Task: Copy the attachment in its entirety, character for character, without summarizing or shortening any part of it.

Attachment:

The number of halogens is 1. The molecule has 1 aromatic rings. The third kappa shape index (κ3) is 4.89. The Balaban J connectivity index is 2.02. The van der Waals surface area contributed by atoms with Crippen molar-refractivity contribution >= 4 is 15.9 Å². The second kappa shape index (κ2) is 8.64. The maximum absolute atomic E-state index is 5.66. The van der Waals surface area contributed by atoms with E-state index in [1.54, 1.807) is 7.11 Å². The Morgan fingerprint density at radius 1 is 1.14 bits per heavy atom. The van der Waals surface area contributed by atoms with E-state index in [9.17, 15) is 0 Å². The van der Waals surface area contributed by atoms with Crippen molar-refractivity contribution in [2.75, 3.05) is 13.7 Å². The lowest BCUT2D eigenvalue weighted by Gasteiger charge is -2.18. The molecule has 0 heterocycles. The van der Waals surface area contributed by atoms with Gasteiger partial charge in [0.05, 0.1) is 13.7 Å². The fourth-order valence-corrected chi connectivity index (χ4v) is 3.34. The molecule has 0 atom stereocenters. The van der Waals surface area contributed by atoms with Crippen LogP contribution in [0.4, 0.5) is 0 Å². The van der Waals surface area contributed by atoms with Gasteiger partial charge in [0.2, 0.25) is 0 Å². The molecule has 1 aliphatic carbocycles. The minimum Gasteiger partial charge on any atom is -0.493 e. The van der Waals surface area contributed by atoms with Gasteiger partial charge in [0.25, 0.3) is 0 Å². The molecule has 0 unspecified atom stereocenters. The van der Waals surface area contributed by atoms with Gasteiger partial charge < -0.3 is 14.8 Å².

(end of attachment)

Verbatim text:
The number of halogens is 1. The molecule has 1 aromatic rings. The third kappa shape index (κ3) is 4.89. The Balaban J connectivity index is 2.02. The van der Waals surface area contributed by atoms with Crippen molar-refractivity contribution >= 4 is 15.9 Å². The second kappa shape index (κ2) is 8.64. The maximum absolute atomic E-state index is 5.66. The van der Waals surface area contributed by atoms with E-state index in [1.54, 1.807) is 7.11 Å². The Morgan fingerprint density at radius 1 is 1.14 bits per heavy atom. The van der Waals surface area contributed by atoms with E-state index in [9.17, 15) is 0 Å². The van der Waals surface area contributed by atoms with Crippen molar-refractivity contribution in [2.75, 3.05) is 13.7 Å². The lowest BCUT2D eigenvalue weighted by Gasteiger charge is -2.18. The molecule has 0 heterocycles. The van der Waals surface area contributed by atoms with Gasteiger partial charge in [0.05, 0.1) is 13.7 Å². The fourth-order valence-corrected chi connectivity index (χ4v) is 3.34. The molecule has 0 atom stereocenters. The van der Waals surface area contributed by atoms with Crippen LogP contribution in [0.4, 0.5) is 0 Å². The van der Waals surface area contributed by atoms with Gasteiger partial charge in [0.2, 0.25) is 0 Å². The molecule has 1 aliphatic carbocycles. The minimum Gasteiger partial charge on any atom is -0.493 e. The van der Waals surface area contributed by atoms with Gasteiger partial charge in [0.25, 0.3) is 0 Å². The molecule has 0 unspecified atom stereocenters. The van der Waals surface area contributed by atoms with Gasteiger partial charge < -0.3 is 14.8 Å².